In the age of bitcoin, it is easy to forget that gold commands a total market capitalisation in excess of $7.8trn – many, many times larger than the nascent cryptocurrency market. However, when the total cryptocurrency market was worth roughly $850bn in December, it represented more than 10% of the gold market – not something that can be ignored.
Gold is both difficult to mine and rare – these two factors are responsible for its value. Although critics of bitcoin point to its lack of intrinsic value, this is not necessarily correct. Bitcoin’s proof-of-work, as has been well-documented, consumes a significant amount of energy, meaning that there is a minimum cost to mining one bitcoin. Furthermore, there are only 21 million bitcoins in existence, which makes owning even one bitcoin in today’s world a tricky feat.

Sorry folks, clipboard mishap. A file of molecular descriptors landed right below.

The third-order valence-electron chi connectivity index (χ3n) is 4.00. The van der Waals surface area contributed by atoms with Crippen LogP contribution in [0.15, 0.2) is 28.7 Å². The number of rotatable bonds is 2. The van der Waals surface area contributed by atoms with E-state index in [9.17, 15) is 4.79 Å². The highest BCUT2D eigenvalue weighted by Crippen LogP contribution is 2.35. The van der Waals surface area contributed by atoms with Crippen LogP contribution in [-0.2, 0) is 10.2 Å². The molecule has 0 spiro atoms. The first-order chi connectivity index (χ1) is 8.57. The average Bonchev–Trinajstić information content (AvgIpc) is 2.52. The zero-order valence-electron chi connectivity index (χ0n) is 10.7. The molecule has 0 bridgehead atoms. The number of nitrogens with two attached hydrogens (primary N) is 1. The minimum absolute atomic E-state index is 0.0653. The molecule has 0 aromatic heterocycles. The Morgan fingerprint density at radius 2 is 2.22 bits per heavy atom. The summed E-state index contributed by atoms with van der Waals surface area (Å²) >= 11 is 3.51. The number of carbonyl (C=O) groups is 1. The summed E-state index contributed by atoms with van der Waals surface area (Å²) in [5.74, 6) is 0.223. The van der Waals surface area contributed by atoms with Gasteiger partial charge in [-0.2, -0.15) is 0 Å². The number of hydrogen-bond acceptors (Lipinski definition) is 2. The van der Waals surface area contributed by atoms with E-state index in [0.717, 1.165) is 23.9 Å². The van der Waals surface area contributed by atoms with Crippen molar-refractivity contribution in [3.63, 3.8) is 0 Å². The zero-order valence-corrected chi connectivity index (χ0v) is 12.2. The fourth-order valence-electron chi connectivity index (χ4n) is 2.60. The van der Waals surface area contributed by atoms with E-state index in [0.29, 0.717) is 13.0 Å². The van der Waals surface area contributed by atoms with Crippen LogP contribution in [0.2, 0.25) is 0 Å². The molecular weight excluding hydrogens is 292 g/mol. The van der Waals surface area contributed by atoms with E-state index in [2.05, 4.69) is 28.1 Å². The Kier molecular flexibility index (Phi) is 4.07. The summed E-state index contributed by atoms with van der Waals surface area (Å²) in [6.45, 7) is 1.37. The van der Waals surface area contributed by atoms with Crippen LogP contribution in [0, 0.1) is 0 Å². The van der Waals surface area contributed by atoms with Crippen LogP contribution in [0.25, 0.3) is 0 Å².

The question is whether people will place their faith in a metal that needs to be stored and passed through the hands of multiple third parties before one can buy it, or a decentralised peer-to-peer currency system that requires only an internet connection to transfer?